by Jerry Waxler
I’m a person who admires ideas, so when I try to talk about my life, I want to talk about ideas. And yet, storytelling is largely about action. How do I turn my predilection for ideas into a story? That’s why I’ve developed a method to gather together scenes for a memoir, but even with this method some things are harder to show. Take for example my recent memory about how important books were in my life. Books are filled with ideas, and ideas were important to me especially in high school and college. How will I ever describe the centrality of ideas, when ideas themselves do not make good storytelling material?
To help me understand this question, I’m looking at the way other memoirists handle the same issue. Take for example, Tommie Smith’s “Silent Gesture.” He is a teller, telling about his life. I am interested, and keep turning pages. I like him and what he’s done and what he stands for, and want to know more about him. And while he occasionally shows me a scene, a lot of the book is filled with him telling me about his thoughts. Tommie might say, “I was good at running and kept winning race after race.” It’s accurate and informative. But I can’t enter into it with him. On the other hand, George Brummell in “Shades of Darkness” shows everything. In Brummell’s book, he walks down the street tapping his cane, stumbling into things, cursing when he gets lost. I can feel his situation. I’m there with him.
So how would I tell about the importance of books in my life? I could list them, and tell about them. For example, “Catch 22 made a big impression on me, along with other books that broke down the barriers of logic, and showed me that all is not as it seems.” Nice statement but it doesn’t take you into my life. So I look for a scene that includes a book. Here’s one. This scene provides a window into my world. It takes longer to write but it lets a reader get to know me a little more, and see a couple more parts of my world. By the way, this snip of narrative is not polished. To write a blog every day I’m going to have to publish drafts, not something I like to do. Let me know if you think the unpolished writing distracts from the point. Here’s my example of a scene with a book:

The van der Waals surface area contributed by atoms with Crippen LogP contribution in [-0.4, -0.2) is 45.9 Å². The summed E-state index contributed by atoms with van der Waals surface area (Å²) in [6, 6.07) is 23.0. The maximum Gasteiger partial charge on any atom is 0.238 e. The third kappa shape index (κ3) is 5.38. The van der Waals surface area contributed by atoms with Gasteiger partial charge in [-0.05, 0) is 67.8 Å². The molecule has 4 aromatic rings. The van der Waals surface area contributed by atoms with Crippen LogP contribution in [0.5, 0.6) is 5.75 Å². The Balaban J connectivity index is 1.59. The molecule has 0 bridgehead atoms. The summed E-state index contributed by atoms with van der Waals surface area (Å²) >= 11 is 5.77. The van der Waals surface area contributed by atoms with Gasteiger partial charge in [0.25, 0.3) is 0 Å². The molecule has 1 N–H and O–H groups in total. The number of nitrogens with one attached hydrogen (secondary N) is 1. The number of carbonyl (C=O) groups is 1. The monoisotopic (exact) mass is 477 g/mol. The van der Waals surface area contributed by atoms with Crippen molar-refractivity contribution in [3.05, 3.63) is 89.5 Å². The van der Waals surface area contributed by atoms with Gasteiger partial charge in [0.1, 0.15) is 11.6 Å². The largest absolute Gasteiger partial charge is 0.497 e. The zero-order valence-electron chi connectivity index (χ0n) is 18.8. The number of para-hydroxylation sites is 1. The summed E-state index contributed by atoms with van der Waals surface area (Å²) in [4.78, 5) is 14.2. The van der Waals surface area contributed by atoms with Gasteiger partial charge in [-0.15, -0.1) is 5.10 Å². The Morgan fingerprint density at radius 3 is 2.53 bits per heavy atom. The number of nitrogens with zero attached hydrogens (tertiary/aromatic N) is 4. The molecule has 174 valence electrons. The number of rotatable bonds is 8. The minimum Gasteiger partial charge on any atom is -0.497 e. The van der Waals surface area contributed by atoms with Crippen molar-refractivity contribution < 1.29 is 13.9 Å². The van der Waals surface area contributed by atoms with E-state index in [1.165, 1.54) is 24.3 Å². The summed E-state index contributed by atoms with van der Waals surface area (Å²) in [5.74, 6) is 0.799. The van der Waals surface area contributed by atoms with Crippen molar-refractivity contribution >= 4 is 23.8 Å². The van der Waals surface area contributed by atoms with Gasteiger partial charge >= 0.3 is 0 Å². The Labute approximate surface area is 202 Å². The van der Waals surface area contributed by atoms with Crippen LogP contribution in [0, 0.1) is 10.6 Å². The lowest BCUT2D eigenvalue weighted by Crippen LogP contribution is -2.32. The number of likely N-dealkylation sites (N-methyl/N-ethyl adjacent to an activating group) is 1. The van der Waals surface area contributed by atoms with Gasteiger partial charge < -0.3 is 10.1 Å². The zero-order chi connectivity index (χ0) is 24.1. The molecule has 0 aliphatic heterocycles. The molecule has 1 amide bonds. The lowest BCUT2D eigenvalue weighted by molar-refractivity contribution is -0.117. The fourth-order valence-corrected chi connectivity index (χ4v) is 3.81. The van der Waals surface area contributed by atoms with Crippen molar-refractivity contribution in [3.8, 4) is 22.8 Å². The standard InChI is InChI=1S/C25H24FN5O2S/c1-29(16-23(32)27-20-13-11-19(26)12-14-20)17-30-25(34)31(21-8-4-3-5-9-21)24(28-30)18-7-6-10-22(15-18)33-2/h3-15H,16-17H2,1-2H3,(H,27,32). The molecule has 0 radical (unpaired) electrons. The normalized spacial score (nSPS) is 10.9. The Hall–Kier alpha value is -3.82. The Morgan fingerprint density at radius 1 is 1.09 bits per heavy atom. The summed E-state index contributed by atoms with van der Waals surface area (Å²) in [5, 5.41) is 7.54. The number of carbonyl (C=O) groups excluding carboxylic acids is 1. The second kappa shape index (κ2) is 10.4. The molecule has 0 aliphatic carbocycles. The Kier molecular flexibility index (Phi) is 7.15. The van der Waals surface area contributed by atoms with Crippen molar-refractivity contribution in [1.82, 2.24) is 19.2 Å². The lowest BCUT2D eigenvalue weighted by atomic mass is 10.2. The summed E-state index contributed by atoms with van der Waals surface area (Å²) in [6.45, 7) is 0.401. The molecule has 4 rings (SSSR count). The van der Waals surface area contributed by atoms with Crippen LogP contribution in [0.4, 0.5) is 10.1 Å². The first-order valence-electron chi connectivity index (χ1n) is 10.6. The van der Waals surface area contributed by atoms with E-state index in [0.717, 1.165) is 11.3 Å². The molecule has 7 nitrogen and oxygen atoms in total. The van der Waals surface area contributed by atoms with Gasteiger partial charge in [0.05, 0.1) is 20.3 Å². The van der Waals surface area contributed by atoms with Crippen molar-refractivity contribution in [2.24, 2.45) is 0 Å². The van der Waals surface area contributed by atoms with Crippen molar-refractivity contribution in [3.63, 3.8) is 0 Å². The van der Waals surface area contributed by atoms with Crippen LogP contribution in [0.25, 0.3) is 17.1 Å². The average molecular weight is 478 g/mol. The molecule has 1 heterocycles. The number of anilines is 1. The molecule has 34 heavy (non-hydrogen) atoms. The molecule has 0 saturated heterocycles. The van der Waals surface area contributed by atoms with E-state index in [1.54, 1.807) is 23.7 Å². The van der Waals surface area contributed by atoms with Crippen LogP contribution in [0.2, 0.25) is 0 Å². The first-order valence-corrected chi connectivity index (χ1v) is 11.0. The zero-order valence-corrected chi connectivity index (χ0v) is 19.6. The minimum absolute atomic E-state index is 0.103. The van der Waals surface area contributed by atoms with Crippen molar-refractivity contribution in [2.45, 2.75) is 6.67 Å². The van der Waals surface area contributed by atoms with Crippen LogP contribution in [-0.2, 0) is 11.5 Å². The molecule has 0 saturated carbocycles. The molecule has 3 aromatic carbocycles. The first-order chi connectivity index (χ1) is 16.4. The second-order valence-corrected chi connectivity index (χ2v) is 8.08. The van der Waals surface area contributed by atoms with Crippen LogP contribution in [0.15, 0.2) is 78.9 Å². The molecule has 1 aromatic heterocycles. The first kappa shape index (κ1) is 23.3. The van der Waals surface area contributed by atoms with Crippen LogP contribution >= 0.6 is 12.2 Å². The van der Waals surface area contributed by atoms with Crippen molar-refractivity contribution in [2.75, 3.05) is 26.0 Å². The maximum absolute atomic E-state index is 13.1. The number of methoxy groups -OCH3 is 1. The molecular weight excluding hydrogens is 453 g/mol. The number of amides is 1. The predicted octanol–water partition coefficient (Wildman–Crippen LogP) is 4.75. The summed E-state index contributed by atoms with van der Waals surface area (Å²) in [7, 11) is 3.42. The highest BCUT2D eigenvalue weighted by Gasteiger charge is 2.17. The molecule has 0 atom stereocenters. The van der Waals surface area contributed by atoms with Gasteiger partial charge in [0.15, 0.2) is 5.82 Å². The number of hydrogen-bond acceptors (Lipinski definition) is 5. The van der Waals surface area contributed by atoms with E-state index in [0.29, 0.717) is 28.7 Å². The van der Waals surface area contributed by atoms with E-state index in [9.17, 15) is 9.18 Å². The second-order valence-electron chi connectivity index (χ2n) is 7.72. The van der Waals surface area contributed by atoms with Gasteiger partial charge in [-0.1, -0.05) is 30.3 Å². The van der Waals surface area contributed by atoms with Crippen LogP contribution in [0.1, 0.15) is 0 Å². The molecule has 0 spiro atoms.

For my birthday, when I was twelve, my father gave me Robinson Crusoe. It was a plain orange book. It didn’t even have a picture on the cover. I placed it in the little stand by my bed, and just glowered at it for weeks. I wanted a Hardy Boys book. I used to go to the candy store where there was a shelf of Hard Boy books. I would pick them up and just stare at them. I could feel their mystery calling to me. But when I begged dad to let me exchange Robinson Crusoe for a Hardy Boys book, he refused. It was one of the few times I felt pressure from my dad. I knew it was the right thing to do and I knew I was being a brat. It was a case of pleasure taking priority over conscience. Finally I gave in and started to read it. Once I adjusted my mind to the old fashioned language, I got into it. I started to feel more smitten with this guy landing on an island and trying to survive. When I was done, what had started out as an insult turned out to be an opening. I was hooked on classic literature. And what started as a reason to feel separated from my dad turned into a reason to feel grateful to him. His gift to me that birthday was more than just a book. He gave me a gift by pressuring me to stretch beyond my limits.
That scene conveys an idea about my relationship to books. Now, if I’m going to include such an abstract point in my memoir, I need to look for others. Oh there’s another one. In ninth grade, I was more interested in the science fiction book I was reading than I was in my English class. The teacher walked up behind me and caught me in the act of reading. It’s an ironic sin to be caught reading a book in English class, but he never forgave me.